Management Principles, decision-making, organization, and skill management principles
The guidelines for actions and decisions of managers are management principles. Over time, management professionals have derived these principles through in-depth analysis and observation of events that businesses face in actual practices. They constitute the underlying and essential factors that form successful management foundations. These management principles are used in initiation as well as aiding of change, decision-making, organization, and skill management principles (Mullins, 2005). Management principles provide the framework that guide organizations in improving their performance. Customer focus is important since organizations usually depend on customers to understand future and current customer needs in meeting customer requirement. It constitutes a major principle utilized by the management in striving to exceed their customers' expectations. Management principles help in enhancing effectiveness of organizational resources as far as customer satisfaction, corporate goals, and management as a whole is concerned.
To assist inform research related to management principles especially, a review on literature is integral. This literature review will primarily focus the postulation that Taylorism as a fundamental system premeditated to make best use of management control over employees.
[...] This has seen the emergence of other more recent management systems that emphasize on promoting and empowering employee initiatives. Modern organizations embrace the role played by employees in facilitating the success of an organization and bolster customer satisfaction. Reference List Drucker, P. F., and Maciariello, J. A Management. New York, NY: Collins. Giddens, A., and Birdsall, K Sociology. Cambridge [England]: Polity Press. Heizer, J. H., and Render, B Principles of operations management. Upper Saddle River, N.J.: Pearson/Prentice Hall. Jaffee, D Organization theory: tension and change. Boston: McGraw Hill. [...]
[...] Merton suggested that scientific management has overly thwarted the interests of industrial workers. The official labor subordination was occasioned by creation of human production factor (Jaffee, 2000). Pre-capitalist craftsmen, who possessed rare skills as well as exercise of total control over labor processes. De- skilled industrial factory workers had been reduced to mere machine tenders. Such is the work environment that Taylorism and its scientific management sought to propagate. While this may be heuristically useful, such a dichotomy of life under capitalist and pre-capitalist societies is detrimental to work life. [...]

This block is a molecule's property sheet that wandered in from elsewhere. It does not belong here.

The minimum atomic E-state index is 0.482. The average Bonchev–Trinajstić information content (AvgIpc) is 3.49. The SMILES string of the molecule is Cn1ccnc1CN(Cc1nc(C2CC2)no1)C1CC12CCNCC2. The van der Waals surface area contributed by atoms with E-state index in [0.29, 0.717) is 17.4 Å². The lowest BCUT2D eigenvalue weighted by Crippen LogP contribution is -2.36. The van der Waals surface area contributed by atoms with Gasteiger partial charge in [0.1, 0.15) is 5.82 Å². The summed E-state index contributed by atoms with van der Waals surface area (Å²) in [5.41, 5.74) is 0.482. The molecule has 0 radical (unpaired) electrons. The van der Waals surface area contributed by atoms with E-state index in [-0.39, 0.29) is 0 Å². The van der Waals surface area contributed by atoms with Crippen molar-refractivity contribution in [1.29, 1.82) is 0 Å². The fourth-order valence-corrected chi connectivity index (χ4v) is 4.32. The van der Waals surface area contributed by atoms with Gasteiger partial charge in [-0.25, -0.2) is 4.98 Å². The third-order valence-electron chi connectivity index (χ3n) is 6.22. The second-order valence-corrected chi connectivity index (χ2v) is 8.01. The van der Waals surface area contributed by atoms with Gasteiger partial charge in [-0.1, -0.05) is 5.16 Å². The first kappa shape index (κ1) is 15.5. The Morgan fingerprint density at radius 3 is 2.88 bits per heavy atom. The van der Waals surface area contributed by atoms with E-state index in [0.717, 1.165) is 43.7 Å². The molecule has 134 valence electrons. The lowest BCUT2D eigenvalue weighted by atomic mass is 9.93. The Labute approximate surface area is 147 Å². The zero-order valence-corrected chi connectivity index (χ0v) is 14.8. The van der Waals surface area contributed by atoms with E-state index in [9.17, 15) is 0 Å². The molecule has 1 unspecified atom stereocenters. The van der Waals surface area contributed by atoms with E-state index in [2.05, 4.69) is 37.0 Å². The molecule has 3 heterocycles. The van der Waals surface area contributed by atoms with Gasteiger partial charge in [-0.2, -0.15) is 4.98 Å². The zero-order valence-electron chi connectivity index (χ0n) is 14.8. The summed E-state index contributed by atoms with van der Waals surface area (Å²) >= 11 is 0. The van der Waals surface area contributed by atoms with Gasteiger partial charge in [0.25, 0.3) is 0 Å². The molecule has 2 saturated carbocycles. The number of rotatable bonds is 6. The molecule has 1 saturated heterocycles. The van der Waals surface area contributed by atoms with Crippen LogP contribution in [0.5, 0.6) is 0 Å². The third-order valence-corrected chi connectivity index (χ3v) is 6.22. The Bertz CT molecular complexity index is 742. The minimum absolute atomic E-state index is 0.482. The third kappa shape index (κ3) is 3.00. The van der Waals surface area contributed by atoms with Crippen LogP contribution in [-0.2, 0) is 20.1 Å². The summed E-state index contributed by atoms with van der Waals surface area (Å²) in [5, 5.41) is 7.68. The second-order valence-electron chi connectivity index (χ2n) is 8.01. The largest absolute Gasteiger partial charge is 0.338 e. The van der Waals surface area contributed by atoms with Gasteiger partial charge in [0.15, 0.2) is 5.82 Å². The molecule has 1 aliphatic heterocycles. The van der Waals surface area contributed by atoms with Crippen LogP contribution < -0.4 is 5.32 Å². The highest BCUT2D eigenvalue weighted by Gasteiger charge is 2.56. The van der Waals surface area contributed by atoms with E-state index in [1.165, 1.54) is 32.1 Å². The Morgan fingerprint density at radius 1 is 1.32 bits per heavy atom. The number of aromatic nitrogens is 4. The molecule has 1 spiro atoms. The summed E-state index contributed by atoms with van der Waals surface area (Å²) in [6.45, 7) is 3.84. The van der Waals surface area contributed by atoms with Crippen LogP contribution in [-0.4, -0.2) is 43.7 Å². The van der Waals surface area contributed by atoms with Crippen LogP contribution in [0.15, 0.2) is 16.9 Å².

[...] L., and Naeije, M Principles for the management of bruxism*. Journal of Oral Rehabilitation 509-523. Morgan, K., and Sayer, A A modern industry in a mature region: the remaking of management-labour relations. International Journal of Urban and Regional Research 383-404. Mullins, L. J Management and organisational behaviour. Harlow: England, Prentice Hall/Financial Times. Parker, M Against management: organization in the age of managerialism. Oxford: Polity. Pfeiffer, W. S Proposal writing: the art of friendly and winning persuasion. Upper Saddle River, N.J.: Prentice Hall. [...]
[...] Managers should realize that a moral relationship exists between them and the employees. This should be done to avert conflicting interests and role execution. Henry Fayol supports Roberts and Knights views that equality is important in a workplace. Bureaucracy literature indicate that existence of visible controls and clear rules diminish the need for any close supervision by managers in a workplace. The management is freed of embarrassment and problems that are associated with direct interpersonal controls. Rules reduce tension existing amongst employees. [...]
[...] This is because management is primarily a labor process. Taylorism or scientific theory synthesizes and analyzes workflows. Fundamentally, Taylorism aims at bolstering economic efficiency, mostly the productivity of labor. To improve economic efficiency of an organization through improving productivity of labor, individual interests should be subordinated in place of group interests. Company objectives come first in place of personal considerations. Taylor (1911) gave premium to waste elimination, work ethic, rationality, analysis, logic, efficiency, and application of best business practices. When individual interests are subordinated, craft production is transformed into mass production. [...]
using our reader.